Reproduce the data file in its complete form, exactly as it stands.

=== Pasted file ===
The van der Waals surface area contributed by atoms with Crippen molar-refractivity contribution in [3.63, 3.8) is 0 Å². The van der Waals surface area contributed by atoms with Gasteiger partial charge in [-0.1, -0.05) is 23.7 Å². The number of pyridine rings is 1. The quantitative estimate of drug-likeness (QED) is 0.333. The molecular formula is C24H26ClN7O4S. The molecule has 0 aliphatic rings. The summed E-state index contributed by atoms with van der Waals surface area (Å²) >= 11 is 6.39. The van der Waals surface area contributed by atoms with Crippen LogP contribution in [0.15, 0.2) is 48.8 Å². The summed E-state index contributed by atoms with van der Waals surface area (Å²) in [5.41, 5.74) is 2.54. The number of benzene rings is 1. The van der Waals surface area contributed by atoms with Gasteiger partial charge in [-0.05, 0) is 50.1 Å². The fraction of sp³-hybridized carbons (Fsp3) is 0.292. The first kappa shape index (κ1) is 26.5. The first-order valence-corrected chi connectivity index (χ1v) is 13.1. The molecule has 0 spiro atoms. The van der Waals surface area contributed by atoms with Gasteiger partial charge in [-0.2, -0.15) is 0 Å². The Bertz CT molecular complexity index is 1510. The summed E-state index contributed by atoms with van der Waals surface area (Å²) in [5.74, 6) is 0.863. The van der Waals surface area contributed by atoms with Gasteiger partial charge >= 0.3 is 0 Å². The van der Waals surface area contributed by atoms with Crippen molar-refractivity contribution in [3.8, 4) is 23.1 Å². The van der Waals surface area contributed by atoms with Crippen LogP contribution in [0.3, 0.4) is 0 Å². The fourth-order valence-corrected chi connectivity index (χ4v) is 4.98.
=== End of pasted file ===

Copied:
The van der Waals surface area contributed by atoms with Crippen molar-refractivity contribution in [3.63, 3.8) is 0 Å². The van der Waals surface area contributed by atoms with Gasteiger partial charge in [-0.1, -0.05) is 23.7 Å². The number of pyridine rings is 1. The quantitative estimate of drug-likeness (QED) is 0.333. The molecular formula is C24H26ClN7O4S. The molecule has 0 aliphatic rings. The summed E-state index contributed by atoms with van der Waals surface area (Å²) >= 11 is 6.39. The van der Waals surface area contributed by atoms with Crippen LogP contribution in [0.15, 0.2) is 48.8 Å². The summed E-state index contributed by atoms with van der Waals surface area (Å²) in [5.41, 5.74) is 2.54. The number of benzene rings is 1. The van der Waals surface area contributed by atoms with Gasteiger partial charge in [-0.05, 0) is 50.1 Å². The fraction of sp³-hybridized carbons (Fsp3) is 0.292. The first kappa shape index (κ1) is 26.5. The first-order valence-corrected chi connectivity index (χ1v) is 13.1. The molecule has 0 spiro atoms. The van der Waals surface area contributed by atoms with Gasteiger partial charge in [-0.2, -0.15) is 0 Å². The Bertz CT molecular complexity index is 1510. The summed E-state index contributed by atoms with van der Waals surface area (Å²) in [5.74, 6) is 0.863. The van der Waals surface area contributed by atoms with Gasteiger partial charge >= 0.3 is 0 Å². The van der Waals surface area contributed by atoms with Crippen molar-refractivity contribution in [3.8, 4) is 23.1 Å². The van der Waals surface area contributed by atoms with Crippen LogP contribution in [0.3, 0.4) is 0 Å². The fourth-order valence-corrected chi connectivity index (χ4v) is 4.98.